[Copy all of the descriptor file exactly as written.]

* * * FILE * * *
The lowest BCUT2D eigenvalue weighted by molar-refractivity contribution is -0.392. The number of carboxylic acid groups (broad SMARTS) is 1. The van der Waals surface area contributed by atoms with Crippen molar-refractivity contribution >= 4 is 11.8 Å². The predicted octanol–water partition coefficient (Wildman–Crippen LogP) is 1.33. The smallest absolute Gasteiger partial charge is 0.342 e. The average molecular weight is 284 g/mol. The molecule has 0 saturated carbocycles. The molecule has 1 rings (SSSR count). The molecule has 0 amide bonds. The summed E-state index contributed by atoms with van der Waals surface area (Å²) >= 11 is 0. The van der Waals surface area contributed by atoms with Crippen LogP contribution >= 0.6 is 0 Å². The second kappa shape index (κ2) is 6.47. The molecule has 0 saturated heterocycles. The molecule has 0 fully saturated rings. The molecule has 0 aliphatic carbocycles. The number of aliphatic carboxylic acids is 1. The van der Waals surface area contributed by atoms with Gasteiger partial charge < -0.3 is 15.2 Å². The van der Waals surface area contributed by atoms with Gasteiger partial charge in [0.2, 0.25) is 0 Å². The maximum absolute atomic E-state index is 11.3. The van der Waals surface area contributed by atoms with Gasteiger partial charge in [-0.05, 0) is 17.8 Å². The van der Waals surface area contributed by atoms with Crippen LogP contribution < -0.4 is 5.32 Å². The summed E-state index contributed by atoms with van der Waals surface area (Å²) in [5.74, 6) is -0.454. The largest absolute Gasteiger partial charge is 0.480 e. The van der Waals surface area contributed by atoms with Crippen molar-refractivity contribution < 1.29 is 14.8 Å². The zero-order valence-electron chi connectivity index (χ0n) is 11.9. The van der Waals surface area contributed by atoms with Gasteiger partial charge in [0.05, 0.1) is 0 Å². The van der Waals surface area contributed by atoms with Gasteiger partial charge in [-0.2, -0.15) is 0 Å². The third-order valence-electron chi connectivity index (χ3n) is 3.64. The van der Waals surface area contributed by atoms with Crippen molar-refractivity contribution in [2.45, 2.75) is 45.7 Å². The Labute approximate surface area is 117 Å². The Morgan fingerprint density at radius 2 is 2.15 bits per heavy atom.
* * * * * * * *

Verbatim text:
The lowest BCUT2D eigenvalue weighted by molar-refractivity contribution is -0.392. The number of carboxylic acid groups (broad SMARTS) is 1. The van der Waals surface area contributed by atoms with Crippen molar-refractivity contribution >= 4 is 11.8 Å². The predicted octanol–water partition coefficient (Wildman–Crippen LogP) is 1.33. The smallest absolute Gasteiger partial charge is 0.342 e. The average molecular weight is 284 g/mol. The molecule has 0 saturated carbocycles. The molecule has 1 rings (SSSR count). The molecule has 0 amide bonds. The summed E-state index contributed by atoms with van der Waals surface area (Å²) >= 11 is 0. The van der Waals surface area contributed by atoms with Crippen LogP contribution >= 0.6 is 0 Å². The second kappa shape index (κ2) is 6.47. The molecule has 0 saturated heterocycles. The molecule has 0 fully saturated rings. The molecule has 0 aliphatic carbocycles. The number of aliphatic carboxylic acids is 1. The van der Waals surface area contributed by atoms with Gasteiger partial charge < -0.3 is 15.2 Å². The van der Waals surface area contributed by atoms with Gasteiger partial charge in [0.2, 0.25) is 0 Å². The maximum absolute atomic E-state index is 11.3. The van der Waals surface area contributed by atoms with Gasteiger partial charge in [-0.05, 0) is 17.8 Å². The van der Waals surface area contributed by atoms with Crippen LogP contribution < -0.4 is 5.32 Å². The summed E-state index contributed by atoms with van der Waals surface area (Å²) in [5.74, 6) is -0.454. The largest absolute Gasteiger partial charge is 0.480 e. The van der Waals surface area contributed by atoms with Crippen molar-refractivity contribution < 1.29 is 14.8 Å². The zero-order valence-electron chi connectivity index (χ0n) is 11.9. The van der Waals surface area contributed by atoms with Gasteiger partial charge in [0.05, 0.1) is 0 Å². The van der Waals surface area contributed by atoms with Gasteiger partial charge in [-0.2, -0.15) is 0 Å². The third-order valence-electron chi connectivity index (χ3n) is 3.64. The van der Waals surface area contributed by atoms with Crippen molar-refractivity contribution in [2.45, 2.75) is 45.7 Å². The Labute approximate surface area is 117 Å². The Morgan fingerprint density at radius 2 is 2.15 bits per heavy atom.